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This 3 page Class Notes was uploaded by Tierra Hatami on Tuesday January 19, 2016. The Class Notes belongs to at University of Colorado taught by in Summer 2015. Since its upload, it has received 23 views.
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Date Created: 01/19/16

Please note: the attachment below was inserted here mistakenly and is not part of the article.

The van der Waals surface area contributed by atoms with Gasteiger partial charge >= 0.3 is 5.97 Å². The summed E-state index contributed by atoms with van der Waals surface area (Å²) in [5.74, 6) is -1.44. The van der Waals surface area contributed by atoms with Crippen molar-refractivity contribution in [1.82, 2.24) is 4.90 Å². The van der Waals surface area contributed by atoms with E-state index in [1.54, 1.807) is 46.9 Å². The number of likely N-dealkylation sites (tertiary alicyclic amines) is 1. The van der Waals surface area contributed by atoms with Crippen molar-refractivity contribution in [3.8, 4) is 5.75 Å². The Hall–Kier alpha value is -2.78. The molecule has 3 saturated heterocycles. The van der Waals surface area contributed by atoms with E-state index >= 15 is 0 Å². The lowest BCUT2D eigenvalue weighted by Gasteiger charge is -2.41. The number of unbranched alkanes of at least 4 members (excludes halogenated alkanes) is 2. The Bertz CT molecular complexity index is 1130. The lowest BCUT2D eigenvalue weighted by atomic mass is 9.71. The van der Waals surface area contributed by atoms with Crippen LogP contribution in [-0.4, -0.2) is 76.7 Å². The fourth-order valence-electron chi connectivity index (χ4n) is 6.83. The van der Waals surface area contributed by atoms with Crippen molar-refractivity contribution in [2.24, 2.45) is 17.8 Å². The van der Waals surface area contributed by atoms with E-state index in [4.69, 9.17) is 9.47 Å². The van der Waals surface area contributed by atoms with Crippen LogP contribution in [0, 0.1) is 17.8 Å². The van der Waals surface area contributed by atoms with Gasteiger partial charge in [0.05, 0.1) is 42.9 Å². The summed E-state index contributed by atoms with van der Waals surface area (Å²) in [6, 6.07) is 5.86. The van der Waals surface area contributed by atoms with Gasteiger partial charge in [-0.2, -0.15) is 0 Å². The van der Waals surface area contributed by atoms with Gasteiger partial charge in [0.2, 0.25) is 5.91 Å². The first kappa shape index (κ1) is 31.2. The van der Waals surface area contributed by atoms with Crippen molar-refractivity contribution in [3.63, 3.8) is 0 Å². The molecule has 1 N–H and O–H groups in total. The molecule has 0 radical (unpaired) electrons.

Tierra Hatami, Joseph Brice Dr. Eileen Lagman Writing 1150 24 September, 2015 History Through CU Every institution has a history that has shaped it into what it has become today. The history of the University of Colorado at Boulder can explain so many of the things we witness going to school here every day. As we listened to a brief history of CU on our archives visit, what stuck out to us most was how CU faculty and students have fought against discrimination throughout the history of the university. This intrigued us because Boulder is such an accepting place, and we postulated that some of this acceptance had to have come from the University's actions to combat discrimination on campus and in the town. Student and faculty activism at CU has created an accepting environment in the Boulder community that fights for equal rights for all. Starting in the late 1930’s CU faculty was pioneering the fight against jewish persecution. An article was published in thilver and Gol a student newspaper on campus, which stated that some CU faculty members sent a telegram to President Franklin D. Roosevelt urging the federal government to take action against the Nazi’s; “‘To remain silent would not only seem to condone these brutalities but to encourage similar trends latent in our own sociThe Silver and Gold, 1938). This article was published on December 2, 1938, which was roughly a month after Kristallnacht took place, so much of the push to send this telegram came from the recent tragedy in Germany. This article was intended to inform students and other faculty that members of the campus staff were taking action against the horrific events occurring in Germany. Sense the article only consists of a quote and a list of who wrote the telegram, there is not any persuasion or argumentation going on. Nevertheless we trust the authors knowledge of what they are reporting on because they are citing a direct source. This speaks to the author’s credibility because they are using specific evidence in their article. The outcome of this article was that it informed many more people on campus about the effect that activism can have, and eventually caused more students and staff to get involved in combatting discrimination. This lead to a train of events that has made Boulder so accepting. This activism spread, and later that month lead the American Student Union to request a survey of the people of Boulder to see whether or not the majority of people supported or disputed “the present programs in Germany” ( The Silver and Gold, 1938). The article was published in the Silver and Gold campus paper and described what the survey would consist of and if the University would allow the survey to conducted. This article was published with the intention to inform the students and faculty at the University about events taking place on campus. This way people could know that they would most likely be surveyed in the future regarding their views on discrimination. The article was purely factual, and said that the ASU hoped that this survey would show that people in Boulder do not support discrimination. Although the author never specifically states their opinion about discrimination, they quote people who are strongly against it. This suggests that they also believe discrimination is unethical, because otherwise they would have quoted someone who is for discrimination. This discrete rhetoric strategy is effective because it lets the reader know that the author is against discrimination without actually stating their beliefs. Often times when writers are too direct about their opinions, it isn’t effective. The article also talked about what would happen if the survey showed that the majority of people don’t support discrimination. This result would give people the power to stand up against those who do and provide a general consensus that discrimination is unacceptable on campus. The ASU also hoped that this would lead to less discrimination of Chinese and Japanese throughout Boulder, because at the time that was a pressing concern. Almost a year later, on March 7, 1939, CU students continued to combat prejudice. An article was written in tSilver and Goldcampus paper that informed students and faculty of the discrimination still present on campus and in the surrounding areas. The article talked of the student based comity, ASUC, which sought to investigate how prevalent racism was on campus despite prior efforts to put it down. They concluded that “Negro students are excluded from eating at establishments on the hill, are not allowed to do practice teaching in Boulder schools and are forced to go to Denver for haircuts.he Silver and Gold, 1939). This poor treatment was frowned upon by the ASUC. The article told of how the University could work to end this discrimination. One of the things that the article said the ASUC recommended was creating a dormitory for international students to “provide accommodations for minority groups” (however you cite an article). This is especially important to note because there is a dormitory on campus now (Willard) that is primarily international students. This is proof that activism by CU students in the past has directly affected our campus today. The author of this article also did not state their view on discrimination, but in the summarization of the ASUC’s actions against discrimination in Boulder, it is obvious that the author distains racism. Now we attend a school where racism is hardly seen, and most people accept other's individuality whether that be race, gender preference, or religious affiliation. This amazing environment is all thanks to the actions taken by students and faculty in the past. This progress has made CU the amazing campus that it is today. Boulder’s campus now includes clubs that support all races, all genders, all sexualities, and all religions. It is clear that the activism in the past from both CU students and faculty has played a huge role in creating the oneofakind University we are all so lucky to attend.